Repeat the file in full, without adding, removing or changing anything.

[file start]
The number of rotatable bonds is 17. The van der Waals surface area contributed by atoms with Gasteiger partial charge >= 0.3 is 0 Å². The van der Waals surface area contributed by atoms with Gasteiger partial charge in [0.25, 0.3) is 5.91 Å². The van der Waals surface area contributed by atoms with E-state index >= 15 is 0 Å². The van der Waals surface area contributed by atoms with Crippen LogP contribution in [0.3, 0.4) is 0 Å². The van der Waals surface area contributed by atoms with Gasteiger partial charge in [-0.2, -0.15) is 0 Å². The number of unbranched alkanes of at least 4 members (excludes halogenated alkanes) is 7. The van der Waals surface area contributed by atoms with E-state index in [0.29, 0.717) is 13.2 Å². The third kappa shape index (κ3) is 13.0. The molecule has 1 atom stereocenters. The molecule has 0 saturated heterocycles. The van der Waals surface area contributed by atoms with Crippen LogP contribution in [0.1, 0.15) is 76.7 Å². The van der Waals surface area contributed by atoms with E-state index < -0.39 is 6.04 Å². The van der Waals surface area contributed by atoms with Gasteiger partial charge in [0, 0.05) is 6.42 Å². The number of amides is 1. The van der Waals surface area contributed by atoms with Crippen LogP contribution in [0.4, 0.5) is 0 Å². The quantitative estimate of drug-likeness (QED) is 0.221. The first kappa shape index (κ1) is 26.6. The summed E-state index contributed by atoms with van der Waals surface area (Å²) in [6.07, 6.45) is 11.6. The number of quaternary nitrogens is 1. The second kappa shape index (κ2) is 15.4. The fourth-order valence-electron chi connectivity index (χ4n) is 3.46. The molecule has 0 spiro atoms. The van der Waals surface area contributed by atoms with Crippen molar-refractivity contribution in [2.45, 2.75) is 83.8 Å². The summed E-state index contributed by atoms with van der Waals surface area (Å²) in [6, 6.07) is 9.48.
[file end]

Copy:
The number of rotatable bonds is 17. The van der Waals surface area contributed by atoms with Gasteiger partial charge >= 0.3 is 0 Å². The van der Waals surface area contributed by atoms with Gasteiger partial charge in [0.25, 0.3) is 5.91 Å². The van der Waals surface area contributed by atoms with E-state index >= 15 is 0 Å². The van der Waals surface area contributed by atoms with Crippen LogP contribution in [0.3, 0.4) is 0 Å². The van der Waals surface area contributed by atoms with Gasteiger partial charge in [-0.2, -0.15) is 0 Å². The number of unbranched alkanes of at least 4 members (excludes halogenated alkanes) is 7. The van der Waals surface area contributed by atoms with E-state index in [0.29, 0.717) is 13.2 Å². The third kappa shape index (κ3) is 13.0. The molecule has 1 atom stereocenters. The molecule has 0 saturated heterocycles. The van der Waals surface area contributed by atoms with Crippen LogP contribution in [0.1, 0.15) is 76.7 Å². The van der Waals surface area contributed by atoms with E-state index < -0.39 is 6.04 Å². The van der Waals surface area contributed by atoms with Gasteiger partial charge in [0, 0.05) is 6.42 Å². The number of amides is 1. The van der Waals surface area contributed by atoms with Crippen LogP contribution in [0.4, 0.5) is 0 Å². The quantitative estimate of drug-likeness (QED) is 0.221. The first kappa shape index (κ1) is 26.6. The summed E-state index contributed by atoms with van der Waals surface area (Å²) in [6.07, 6.45) is 11.6. The number of quaternary nitrogens is 1. The second kappa shape index (κ2) is 15.4. The fourth-order valence-electron chi connectivity index (χ4n) is 3.46. The molecule has 0 spiro atoms. The van der Waals surface area contributed by atoms with Crippen molar-refractivity contribution in [2.45, 2.75) is 83.8 Å². The summed E-state index contributed by atoms with van der Waals surface area (Å²) in [6, 6.07) is 9.48.